A fun, delicious dish that makes the most of pricey wild King salmon.
One of the true great pleasures of summer is indulging in local King salmon.
Rich, oily, luscious and deep pinkish-red in color, it’s my favorite fish.
When an assignment took me to Half Moon Bay, I tossed a cooler in the back of my car in hopes of scoring some fresh catch to take home.
I stopped in at Princeton Seafood Company, intent on buying a few fillets. But I walked out with an entire California King salmon instead. At first, the $150 or so total price tag for the nearly 8-pound fish made me gulp. But when you consider that local wild salmon fillets sell for upwards of $28 a pound there and at farmers markets, paying $19 per pound for the entire fish really made more sense, especially if you can’t get enough of salmon like me.
At Princeton Seafood, the friendly fish monger will scale the fish and cut it up however you like. I asked for fillets, skin-on, and for all the bones, too. After all, crispy salmon skin is a true treat to nibble on. I know some people can’t be bothered with the bones, but trust me, they are a trove of meat.
My Dad relished the simple pleasures of this particular dish.
1. My Dad never met a sweet he didn’t like. I think that’s where I get my own ginormous sweet tooth from. When my husband and I would visit on a lazy afternoon, toting an apple pie, he’d hurry to cut himself a slice even though dinner was just an hour or two away. I think he considered it his version of an appetizer.
2. Watching my Dad walk the aisles of his office at Greyhound, where he was a bookkeeper, and where my brothers and I all spent summer vacations helping out at temp jobs there. People would smile as he went by their desks, and he’d always have a friendly hello for each and everyone. It was the first time I saw my Dad as more than just Dad. I cherished seeing the respect he got from his co-workers there.
3. Crazy father-daughter dance sessions when I was a youngster. I remember putting a record on the turntable (yes, remember those!) as we’d just let loose, shimmying and shimmering together, giggling loudly the whole time, until the song ended, and we were exhausted as much by all the belly-laughing as by the dancing.
The film revolves around the clash of cultures that occurs when an Indian family opens up a restaurant in France directly across the road from a Michelin-starred French one.
If you’ve seen this charming film, you know the scene I’m talking about. It’s where the young Indian Chef Hassan (played by Manish Dayal) dares to cook an omelet for the matriarch of the French restaurant, Madam Mallory (played by Helen Mirren).
He pours beaten eggs into a pan, then adds chile, tomatoes and cilantro, as well as Indian spices. When the omelet is done, he carries it over to the skeptical Madame to try. We see only the back of her as she sits broodingly at the table, fork in hand, armed with the lowest of expectations. When she takes a bite, we see her back and head stiffen ram-rod straight, as she’s jolted to attention by the deliriously delicious omelet she’s never had the likes of before.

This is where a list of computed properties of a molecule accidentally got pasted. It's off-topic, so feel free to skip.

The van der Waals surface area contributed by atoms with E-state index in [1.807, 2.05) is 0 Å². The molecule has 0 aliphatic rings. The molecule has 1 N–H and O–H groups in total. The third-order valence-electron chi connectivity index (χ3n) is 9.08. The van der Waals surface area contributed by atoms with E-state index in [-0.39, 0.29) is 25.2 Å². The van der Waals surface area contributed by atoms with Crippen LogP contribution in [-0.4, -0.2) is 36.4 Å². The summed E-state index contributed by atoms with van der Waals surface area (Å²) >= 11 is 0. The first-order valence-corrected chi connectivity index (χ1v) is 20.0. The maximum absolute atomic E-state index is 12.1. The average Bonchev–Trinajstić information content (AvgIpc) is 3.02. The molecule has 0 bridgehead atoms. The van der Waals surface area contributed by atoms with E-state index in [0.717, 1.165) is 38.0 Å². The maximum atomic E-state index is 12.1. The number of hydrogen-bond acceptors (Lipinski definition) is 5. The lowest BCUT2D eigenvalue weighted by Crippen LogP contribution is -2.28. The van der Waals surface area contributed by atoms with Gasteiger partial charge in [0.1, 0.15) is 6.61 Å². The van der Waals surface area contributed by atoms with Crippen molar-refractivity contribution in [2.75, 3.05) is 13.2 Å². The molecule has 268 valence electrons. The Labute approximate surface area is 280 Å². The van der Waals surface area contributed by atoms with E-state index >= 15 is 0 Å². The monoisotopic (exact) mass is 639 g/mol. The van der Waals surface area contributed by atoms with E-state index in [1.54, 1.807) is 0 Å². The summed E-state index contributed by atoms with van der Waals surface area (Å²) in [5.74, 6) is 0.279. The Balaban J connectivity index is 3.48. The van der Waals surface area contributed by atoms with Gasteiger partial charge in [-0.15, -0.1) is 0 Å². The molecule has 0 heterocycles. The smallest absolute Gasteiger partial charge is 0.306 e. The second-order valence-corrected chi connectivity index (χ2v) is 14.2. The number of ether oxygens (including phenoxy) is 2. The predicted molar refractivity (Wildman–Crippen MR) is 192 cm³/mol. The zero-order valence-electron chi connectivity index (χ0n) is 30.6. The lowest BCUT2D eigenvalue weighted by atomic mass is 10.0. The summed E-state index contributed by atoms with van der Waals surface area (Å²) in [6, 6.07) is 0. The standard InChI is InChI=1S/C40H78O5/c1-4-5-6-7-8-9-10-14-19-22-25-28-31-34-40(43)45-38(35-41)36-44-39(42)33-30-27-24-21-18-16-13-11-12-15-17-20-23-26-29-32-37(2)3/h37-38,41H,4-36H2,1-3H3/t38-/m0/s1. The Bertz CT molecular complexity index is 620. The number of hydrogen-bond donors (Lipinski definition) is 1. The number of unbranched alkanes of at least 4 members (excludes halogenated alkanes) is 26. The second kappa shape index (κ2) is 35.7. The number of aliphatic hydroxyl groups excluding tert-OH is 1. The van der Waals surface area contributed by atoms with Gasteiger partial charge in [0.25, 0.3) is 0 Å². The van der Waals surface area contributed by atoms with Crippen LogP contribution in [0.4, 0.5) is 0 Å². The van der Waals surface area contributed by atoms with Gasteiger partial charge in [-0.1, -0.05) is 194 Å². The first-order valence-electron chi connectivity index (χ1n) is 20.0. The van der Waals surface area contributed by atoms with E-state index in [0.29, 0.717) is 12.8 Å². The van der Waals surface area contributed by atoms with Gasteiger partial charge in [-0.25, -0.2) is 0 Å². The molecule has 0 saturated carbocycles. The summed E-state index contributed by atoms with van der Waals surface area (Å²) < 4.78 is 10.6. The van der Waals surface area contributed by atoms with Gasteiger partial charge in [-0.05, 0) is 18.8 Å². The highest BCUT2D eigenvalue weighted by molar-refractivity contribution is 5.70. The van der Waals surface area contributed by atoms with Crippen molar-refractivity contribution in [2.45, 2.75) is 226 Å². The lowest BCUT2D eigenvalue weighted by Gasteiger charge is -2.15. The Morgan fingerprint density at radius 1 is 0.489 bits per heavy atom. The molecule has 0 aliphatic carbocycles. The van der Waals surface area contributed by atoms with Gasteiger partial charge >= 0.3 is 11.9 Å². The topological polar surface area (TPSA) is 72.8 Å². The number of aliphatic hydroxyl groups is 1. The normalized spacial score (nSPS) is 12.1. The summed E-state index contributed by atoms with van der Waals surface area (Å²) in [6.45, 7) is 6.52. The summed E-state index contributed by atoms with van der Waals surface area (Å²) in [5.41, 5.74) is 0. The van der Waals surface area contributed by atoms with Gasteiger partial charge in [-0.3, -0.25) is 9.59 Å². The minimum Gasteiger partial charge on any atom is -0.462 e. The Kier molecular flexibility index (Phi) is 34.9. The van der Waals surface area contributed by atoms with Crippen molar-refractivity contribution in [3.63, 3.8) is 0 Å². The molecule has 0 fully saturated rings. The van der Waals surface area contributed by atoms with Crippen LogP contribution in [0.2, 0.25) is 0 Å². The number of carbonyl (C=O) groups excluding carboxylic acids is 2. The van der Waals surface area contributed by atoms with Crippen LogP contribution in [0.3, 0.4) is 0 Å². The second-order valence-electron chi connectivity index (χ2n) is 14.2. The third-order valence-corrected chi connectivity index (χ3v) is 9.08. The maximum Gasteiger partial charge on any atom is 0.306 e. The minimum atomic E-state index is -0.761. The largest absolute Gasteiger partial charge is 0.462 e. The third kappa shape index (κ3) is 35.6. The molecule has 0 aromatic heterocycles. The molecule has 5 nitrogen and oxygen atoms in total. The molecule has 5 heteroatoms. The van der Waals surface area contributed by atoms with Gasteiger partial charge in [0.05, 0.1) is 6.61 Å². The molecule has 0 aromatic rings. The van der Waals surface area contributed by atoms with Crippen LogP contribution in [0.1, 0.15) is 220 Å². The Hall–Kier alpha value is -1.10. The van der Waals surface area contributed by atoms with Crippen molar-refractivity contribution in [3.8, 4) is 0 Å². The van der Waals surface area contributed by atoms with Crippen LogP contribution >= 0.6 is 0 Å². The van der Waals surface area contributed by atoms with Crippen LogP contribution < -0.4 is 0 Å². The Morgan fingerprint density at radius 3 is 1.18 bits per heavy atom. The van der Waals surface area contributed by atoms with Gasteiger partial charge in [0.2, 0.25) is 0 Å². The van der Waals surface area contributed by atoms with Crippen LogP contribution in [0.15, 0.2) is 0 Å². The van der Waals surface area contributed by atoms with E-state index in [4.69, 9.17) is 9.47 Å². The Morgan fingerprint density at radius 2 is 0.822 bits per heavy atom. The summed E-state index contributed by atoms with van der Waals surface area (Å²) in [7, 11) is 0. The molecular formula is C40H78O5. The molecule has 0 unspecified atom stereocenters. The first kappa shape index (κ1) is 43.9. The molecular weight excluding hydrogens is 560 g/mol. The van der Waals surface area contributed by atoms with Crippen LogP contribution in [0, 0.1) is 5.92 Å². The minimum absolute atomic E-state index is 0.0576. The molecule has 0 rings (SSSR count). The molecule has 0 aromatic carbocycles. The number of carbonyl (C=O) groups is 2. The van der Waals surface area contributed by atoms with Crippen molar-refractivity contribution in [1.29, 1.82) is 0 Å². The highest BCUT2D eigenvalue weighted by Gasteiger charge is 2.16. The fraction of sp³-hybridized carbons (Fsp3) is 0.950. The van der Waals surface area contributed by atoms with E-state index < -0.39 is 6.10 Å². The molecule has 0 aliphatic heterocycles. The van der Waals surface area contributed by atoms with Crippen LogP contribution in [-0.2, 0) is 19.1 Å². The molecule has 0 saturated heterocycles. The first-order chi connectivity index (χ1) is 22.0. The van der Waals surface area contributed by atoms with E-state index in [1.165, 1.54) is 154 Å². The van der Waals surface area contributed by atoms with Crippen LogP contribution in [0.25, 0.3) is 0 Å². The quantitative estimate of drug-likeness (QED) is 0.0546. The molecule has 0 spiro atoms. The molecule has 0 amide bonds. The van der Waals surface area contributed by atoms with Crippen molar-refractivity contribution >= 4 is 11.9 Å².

When I was a kid growing up in San Francisco, it was not uncommon for my birthday dinner at home to consist of Chinese roast duck with plum sauce, followed by a St. Honore cake decked out with mini cream puffs.
Because Chinatown and North Beach bump up against one another, my Mom would often trek after work to pick up provisions for dinner from a nearby Chinese deli, then stroll over to an Italian bakery to buy my favorite cake.
Part Chinese, part Italian – it made perfect sense. And it was a most delicious way to celebrate. So much so that when the folks at Columbus Craft Meats invited me to create a recipe using one of their premium salami, I immediately thought of fried rice. Columbus was established in 1917 in North Beach, long before today’s craft salumi craze took hold. It’s what I grew up with, tucked into sandwiches or just nibbled by the slice out of hand.
The clever cookbook is a showcase of familiar Asian dishes (“Green Papaya Salad”), with some creative liberties taken at times (“Miso Clam Chowder), that’s highly seasoned with irreverent musings.
Take the “Rotisserie Chicken Ramen,” in which the editors anticipate your question of “Do I really need to cook this for TWO HOURS??” The answer is yes, if you want the flavor at its peak. There’s the recipe for “Dashimaki Tamago,” the traditional Japanese sushi egg omelet, in which the editors offer encouragement by writing, “I always thought making this kind of omelet was some next-level ninja thing until we started working on this book. Now I know it can be made in 10 minutes flat, and the worst thing that will happen is that it won’t be as pretty as the one in this picture.”
This Sichuan ragu is a simplified version of one from Chef David Chang’s Momofuku Ssam Bar in New York. I love this sweet-spicy, chunky ragu because it’s a change-up from the usual Italian pasta dish, yet it’s as easy and comforting as one. It’s also faster to make than an authentic bolognese.